May is National Cancer Research Month, a time to recognize the high-quality, innovative cancer research that takes place all around the world and the dedicated researchers, who dedicate their lives to finding new and alternative ways to prevent and cure cancer.
More than 60% of world’s total new annual cases occur in Africa, Asia and Central and South America. These regions account for 70% of the world’s cancer deaths. Cancers figure among the leading causes of death worldwide, accounting for 8.2 million deaths in 2012.1
One of these researchers is Ileana Hancu. Her work at GE’s Global Research Center (GRC) continues to make significant strides thanks to the technological innovations and the pioneering approaches in the fight against cancer. Dr. Hancu’s research takes on a more personal meaning after a screening for breast cancer left her convinced there was room for improvement.
Following the discovery of a lump in her breast, Dr Hancu needed to undergo a biopsy. However, the surgeon couldn’t find any suitable area to sample and sent her for additional tests. It was only after an MRI scan that a decision to that no further diagnostic workup was necessary. Dr Hancu was fine but had endured a prolonged period of worry and stress.
“In my case it was nothing, it was just a scare that took a month,” Dr Hancu said. “But it made me realize that the way things are right now, even though we have so many imaging tools, we are not as good as we could be.”2
Dr Hancu believes her research could aid those women for whom mammograms can often prove inconclusive, such as those who have dense breasts. Breast screenings employ the use of mammograms, which work well for women with fatty or small breasts. The mammograms appear transparent with any abnormalities usually showing up well. However, women with dense breasts (breasts primarily made up of glandular tissue) often will result in mammogram images that appear milky and opaque making it harder for the physician to analyze and interpret and sometimes require further diagnostic imaging to aid the radiologist in interpretation.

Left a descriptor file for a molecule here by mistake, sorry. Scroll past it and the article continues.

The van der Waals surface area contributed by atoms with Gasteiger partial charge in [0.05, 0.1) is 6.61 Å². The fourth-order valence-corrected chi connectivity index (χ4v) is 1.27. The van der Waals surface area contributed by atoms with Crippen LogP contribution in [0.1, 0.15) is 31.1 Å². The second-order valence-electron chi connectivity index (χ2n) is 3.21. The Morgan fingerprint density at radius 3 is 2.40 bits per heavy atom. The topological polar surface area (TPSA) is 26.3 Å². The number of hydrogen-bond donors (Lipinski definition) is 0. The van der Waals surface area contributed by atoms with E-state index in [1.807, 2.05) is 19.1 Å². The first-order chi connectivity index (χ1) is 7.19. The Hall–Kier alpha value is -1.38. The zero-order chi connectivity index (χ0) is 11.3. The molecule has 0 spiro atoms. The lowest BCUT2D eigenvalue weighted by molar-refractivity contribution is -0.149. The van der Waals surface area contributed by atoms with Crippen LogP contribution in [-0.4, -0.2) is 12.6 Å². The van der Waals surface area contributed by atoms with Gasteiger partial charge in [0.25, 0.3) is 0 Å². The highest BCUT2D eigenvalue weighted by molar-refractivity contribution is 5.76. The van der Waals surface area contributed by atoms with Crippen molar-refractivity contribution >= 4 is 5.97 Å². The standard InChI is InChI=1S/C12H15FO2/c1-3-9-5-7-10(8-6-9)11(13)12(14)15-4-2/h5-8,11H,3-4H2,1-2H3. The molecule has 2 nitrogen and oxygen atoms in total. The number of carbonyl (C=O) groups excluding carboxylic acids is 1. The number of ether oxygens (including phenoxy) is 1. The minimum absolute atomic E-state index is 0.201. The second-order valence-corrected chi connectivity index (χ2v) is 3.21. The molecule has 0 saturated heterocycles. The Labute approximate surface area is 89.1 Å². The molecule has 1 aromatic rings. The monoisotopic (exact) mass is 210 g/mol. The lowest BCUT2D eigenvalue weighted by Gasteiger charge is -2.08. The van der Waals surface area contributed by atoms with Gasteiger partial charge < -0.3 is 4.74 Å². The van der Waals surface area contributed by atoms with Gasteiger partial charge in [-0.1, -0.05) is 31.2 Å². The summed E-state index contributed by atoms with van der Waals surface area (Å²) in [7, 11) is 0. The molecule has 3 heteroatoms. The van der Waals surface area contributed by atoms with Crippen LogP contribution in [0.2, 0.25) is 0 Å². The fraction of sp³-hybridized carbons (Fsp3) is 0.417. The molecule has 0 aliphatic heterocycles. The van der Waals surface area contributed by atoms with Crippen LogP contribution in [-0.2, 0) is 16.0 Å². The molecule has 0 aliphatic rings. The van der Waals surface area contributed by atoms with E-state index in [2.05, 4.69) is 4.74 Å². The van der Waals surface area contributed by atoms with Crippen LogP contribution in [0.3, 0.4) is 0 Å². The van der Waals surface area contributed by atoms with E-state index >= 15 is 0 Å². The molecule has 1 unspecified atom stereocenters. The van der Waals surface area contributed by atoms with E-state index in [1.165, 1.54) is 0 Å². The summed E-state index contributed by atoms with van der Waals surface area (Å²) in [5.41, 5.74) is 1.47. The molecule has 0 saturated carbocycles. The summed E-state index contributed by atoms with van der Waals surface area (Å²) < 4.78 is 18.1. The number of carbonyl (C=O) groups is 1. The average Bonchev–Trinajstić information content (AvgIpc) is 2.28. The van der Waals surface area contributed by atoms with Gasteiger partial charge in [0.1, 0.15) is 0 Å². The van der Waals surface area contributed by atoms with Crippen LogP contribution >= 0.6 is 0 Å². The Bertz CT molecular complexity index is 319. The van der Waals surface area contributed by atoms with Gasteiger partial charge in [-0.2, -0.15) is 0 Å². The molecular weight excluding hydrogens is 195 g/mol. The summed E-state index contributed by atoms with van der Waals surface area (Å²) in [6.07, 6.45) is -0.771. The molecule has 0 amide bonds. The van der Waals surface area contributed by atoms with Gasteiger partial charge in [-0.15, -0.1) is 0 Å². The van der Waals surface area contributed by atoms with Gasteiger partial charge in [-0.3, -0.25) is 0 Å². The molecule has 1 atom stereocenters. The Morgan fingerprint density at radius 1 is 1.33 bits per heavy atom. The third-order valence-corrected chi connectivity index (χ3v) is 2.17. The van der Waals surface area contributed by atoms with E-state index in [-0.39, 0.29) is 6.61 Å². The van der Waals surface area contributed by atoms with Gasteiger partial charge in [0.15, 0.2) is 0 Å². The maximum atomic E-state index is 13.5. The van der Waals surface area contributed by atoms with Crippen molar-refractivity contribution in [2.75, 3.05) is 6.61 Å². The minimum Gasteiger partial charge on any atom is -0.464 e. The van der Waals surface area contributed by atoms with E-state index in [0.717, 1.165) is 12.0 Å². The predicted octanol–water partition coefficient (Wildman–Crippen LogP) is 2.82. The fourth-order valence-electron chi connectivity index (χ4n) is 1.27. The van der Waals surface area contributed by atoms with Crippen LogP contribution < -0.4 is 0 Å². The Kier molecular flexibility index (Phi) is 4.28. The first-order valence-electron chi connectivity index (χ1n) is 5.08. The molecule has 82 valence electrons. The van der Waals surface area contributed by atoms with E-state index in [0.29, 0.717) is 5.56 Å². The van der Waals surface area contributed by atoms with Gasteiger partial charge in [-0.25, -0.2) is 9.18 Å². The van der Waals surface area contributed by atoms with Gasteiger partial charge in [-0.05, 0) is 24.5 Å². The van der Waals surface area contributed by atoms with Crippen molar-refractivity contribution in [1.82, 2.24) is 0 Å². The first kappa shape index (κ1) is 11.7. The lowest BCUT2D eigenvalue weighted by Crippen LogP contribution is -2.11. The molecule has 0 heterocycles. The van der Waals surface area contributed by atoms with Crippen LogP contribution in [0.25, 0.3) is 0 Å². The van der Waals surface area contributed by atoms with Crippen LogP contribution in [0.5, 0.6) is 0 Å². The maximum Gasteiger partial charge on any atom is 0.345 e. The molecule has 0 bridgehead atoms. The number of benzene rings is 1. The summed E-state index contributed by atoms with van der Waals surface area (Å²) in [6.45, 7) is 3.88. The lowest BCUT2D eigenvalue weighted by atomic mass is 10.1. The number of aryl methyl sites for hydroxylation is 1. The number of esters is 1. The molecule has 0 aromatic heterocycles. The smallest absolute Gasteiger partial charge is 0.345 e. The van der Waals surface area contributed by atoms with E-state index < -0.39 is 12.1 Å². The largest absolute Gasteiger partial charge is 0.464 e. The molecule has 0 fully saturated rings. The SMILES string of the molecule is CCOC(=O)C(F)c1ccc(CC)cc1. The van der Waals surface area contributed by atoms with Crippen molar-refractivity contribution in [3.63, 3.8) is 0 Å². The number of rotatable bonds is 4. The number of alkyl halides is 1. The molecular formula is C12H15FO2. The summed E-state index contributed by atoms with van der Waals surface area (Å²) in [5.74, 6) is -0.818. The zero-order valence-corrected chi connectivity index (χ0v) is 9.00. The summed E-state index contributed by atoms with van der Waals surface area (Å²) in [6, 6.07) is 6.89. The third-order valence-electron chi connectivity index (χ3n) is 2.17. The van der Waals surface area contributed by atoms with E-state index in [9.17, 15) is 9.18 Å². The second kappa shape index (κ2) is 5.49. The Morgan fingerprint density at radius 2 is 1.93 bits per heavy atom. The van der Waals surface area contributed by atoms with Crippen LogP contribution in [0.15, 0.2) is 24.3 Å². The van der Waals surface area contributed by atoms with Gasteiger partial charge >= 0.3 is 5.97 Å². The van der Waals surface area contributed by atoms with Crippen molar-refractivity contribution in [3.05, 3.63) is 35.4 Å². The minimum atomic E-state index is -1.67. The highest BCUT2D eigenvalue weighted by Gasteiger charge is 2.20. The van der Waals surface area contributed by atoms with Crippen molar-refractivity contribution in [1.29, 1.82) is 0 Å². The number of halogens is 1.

This is where Magnetic Resonance Imaging (MRI) comes in. It is a technique which uses magnetic fields rather than radiation to create an image of the breast and has been proven to be good at picking up any abnormal tissue. MRI has been used for breast cancer diagnosis, but standard MRI images may result in too many false positives that subsequent biopsies confirm to be benign. Dr. Hancu’s research focuses on developing techniques that enable a physician to see smaller lesions, and clarify whether the positive MRI findings are true cancers or false alarms.
Dr. Hancu and her collaborator, Professor Robert Lenkinski from the University of Texas Southwestern Medical Center, have been awarded a five-year, $3.2 million grant from the National Institutes of Health for their work. The next step is to enter patients onto a clinical trial to test the technology. The hope is to gain further insight into its future use in breast cancer diagnosis.
Dr Hancu believes that in her case, learning is not restricted to the classroom. “If you end up developing an imaging technique that will help save people from having biopsies, if you can develop a technique that can tell you with certitude whether you have cancer or not, I think that’s the final measure of success,” Hancu said. “I measure success by making an impact on somebody’s life.”2